To characterize the type and magnitude of lower extremity physical performance deficits in military service members who have undergone rehabilitation after limb salvage or transtibial amputation.Design:
Level I trauma military medical and rehabilitation center.Patients/Participants:
Service members with lower extremity trauma resulting in limb salvage (n = 20) or unilateral transtibial amputation (n = 14) compared with uninjured actively training service members (n = 123).Intervention:
Control participants and individuals with amputation were tested during a single session. Participants with limb salvage were tested with and without the use of a custom carbon fiber orthosis.Main Outcome Measurements:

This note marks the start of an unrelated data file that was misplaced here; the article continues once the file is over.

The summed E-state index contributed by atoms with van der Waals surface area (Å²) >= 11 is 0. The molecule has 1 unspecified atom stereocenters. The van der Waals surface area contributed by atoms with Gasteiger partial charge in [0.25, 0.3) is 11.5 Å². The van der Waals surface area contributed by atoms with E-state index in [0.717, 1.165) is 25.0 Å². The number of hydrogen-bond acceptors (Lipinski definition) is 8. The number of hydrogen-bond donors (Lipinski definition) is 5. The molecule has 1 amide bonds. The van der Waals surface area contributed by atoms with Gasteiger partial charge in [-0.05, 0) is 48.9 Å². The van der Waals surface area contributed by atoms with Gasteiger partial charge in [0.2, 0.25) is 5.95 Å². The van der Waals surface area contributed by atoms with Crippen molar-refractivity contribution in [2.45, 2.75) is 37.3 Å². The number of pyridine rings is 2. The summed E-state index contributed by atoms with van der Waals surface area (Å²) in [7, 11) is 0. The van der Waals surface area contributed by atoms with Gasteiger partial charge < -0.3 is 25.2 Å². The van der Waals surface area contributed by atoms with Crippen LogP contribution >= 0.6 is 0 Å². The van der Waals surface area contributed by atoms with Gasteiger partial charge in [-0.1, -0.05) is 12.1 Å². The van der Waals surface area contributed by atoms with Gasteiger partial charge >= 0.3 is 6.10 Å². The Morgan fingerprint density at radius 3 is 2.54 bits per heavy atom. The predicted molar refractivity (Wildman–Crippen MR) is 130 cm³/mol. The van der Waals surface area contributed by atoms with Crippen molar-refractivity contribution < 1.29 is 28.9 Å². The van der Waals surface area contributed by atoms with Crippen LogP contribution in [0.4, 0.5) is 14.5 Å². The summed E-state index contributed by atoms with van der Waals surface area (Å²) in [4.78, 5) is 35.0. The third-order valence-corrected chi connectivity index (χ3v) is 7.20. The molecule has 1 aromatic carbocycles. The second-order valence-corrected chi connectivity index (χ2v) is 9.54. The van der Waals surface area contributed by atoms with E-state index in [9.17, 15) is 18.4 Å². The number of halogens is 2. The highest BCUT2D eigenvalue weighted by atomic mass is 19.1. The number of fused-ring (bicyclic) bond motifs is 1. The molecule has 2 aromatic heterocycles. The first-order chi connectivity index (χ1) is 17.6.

Physical performance as measured using four-square step, sit-to-stand 5 times, and timed stair ascent tests. Secondary outcomes included the associations between these lower extremity activity measures to determine the interrelationship of activity limitations.Results:
The ability of service members to rapidly ascend stairs, a demanding lower limb mobility task, is limited after amputation and limb salvage. However, performance on an agility test similar to the four-square step test approximated normative levels. Differences between individuals with amputation or limb salvage were less than 1 second for all tests and were not statistically significant. Correlations were observed among the physical performance measures in the tested patient populations, particularly between the sit-to-stand and timed stair ascent tests.Conclusions:
Severe limb trauma significantly affects performance, particularly during tasks requiring lower extremity strength and power. Individuals with amputation or limb salvage who were provided a custom carbon fiber orthosis and intensive rehabilitation had similar performance.Level of Evidence:
Therapeutic Level III. See Instructions for Authors for a complete description of levels of evidence.